Pre-Fight? What About Pre-Crime?

Keep your “scene” just a “scene” and not a crime scene.

There has been much ado in the last few years of training/seminar circuit about pre-fight indicators. Instructors present a list that has actually been around since the 1970s. So new? No. Just new to new people, that is. Through those early years the list hardly ever filtered down into the local “kuraty” clubs, so to speak, so its later arrival was big.

I mentioned here last month that I was wondering if the  “pre-fight” fad was dying down a little? There was a distinct subtle, innocent approach that these tips, along with a lot of self defense, were sort of a “boys-in-bars” problem.  Then lately a bully problem, though bullies are quite overt.  Not much prediction problem.  Is this bar-club, under-theme was and still is kind of big. Training films were and are shot in bars to accent this point, huh? Months ago, a “famous” head-wrapping/elbow-striking UK course released a video clip on close quarter fighting, and of course, heads were wrapped with arms and elbows used, as is required by the franchise, but it ended with our hero successful and the hero said to the camera, “you go back out to the dance floor.” The…DANCE floor? Really?

Are we still mindlessly hooked on the bar fight? Appealing to the 20 year-old-ish market? Is this the place of all combat? It speaks again to the “boys in bar,” fight theme. Think about the stretch as bouncers have become famous as fighting experts with doctorates in psychology. Mere bouncers. Anyway, with this subliminal, “boys in bars” as a subtle foundation, we get a lot of pre-fight, indicator tip-offs, (as well as dreams of de-escalation talk.)

By the way, police do need to be, at very least exposed to these pre-fight indicators, (as I was in the 1970s), as cops are interacting/standing-off/communicating with “trouble” a lot. But they also need a little training in pre-FLIGHT indicators. Sometimes you know, Sparky just runs off.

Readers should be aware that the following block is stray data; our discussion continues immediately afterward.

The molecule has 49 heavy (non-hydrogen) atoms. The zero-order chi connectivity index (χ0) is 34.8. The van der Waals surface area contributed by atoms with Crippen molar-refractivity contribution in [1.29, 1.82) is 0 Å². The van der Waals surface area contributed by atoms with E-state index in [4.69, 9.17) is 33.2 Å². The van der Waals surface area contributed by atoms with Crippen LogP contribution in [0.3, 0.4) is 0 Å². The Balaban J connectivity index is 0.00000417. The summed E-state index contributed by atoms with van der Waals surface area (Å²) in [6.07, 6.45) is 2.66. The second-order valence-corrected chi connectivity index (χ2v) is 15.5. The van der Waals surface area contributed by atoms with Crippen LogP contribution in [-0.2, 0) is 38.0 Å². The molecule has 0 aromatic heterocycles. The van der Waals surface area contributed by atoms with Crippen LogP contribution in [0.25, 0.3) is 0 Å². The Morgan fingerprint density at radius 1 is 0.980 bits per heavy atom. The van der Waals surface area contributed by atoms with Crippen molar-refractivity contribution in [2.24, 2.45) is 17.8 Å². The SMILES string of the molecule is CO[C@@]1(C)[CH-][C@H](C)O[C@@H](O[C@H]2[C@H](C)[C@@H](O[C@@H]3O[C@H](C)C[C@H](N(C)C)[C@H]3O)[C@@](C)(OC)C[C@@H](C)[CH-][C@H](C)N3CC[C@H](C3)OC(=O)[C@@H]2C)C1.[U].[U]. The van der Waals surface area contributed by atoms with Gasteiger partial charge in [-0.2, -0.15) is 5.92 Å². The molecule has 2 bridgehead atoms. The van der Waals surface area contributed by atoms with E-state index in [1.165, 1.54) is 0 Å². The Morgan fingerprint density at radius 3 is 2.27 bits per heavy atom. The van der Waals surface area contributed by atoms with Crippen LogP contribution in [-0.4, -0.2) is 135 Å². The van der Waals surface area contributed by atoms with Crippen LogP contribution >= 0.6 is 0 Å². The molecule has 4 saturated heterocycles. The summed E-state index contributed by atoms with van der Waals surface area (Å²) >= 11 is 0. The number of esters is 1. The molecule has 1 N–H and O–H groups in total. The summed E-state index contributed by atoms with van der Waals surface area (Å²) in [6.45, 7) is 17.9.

That’s pre-fight, and pre-flight.  For the coppers. Most citizens would like the other guy or mugger to just run off. Cops have to chase.

But, what of pre-crime indicators? I am not sure that the average Joe and Joan grasp the fact that the thrilling, pre-fight indicator list is a lot different than the PRE-CRIME indicator list. Oh, and I can hear the snoring already beginning because this now reads like…“crime prevention.” BORING! Huh? Crime prevention is often cluttered with “locking your doors,” and “putting up outdoor lights,” and…and…still awake? Still reading? (And by the way, I am not worried about most pistol people. They seriously worry about the before, during and after of crime. I do wish that knife people were this concerned. )

How does one…pre-crime? How do you detect an ambush crime? Pre-crime studies are different than pre-fight studies. And I believe that while many virgin schools and virgin seminar attendees are so happy to hear about “fist clenching” and “1000 yard stares,” that the presenter and attendees miss the …gulp…crime prevention aspects. Stopping rapes, robberies, abductions/kidnappings, home invasions and murders. Who, what, where, when, how and why do you get ambushed into a crime? Sometimes there’s a little overlap between the two categories, sure. But pre-crime is different and diverse. For example, there are usually little if any pre-fight indicators in a criminal ambush.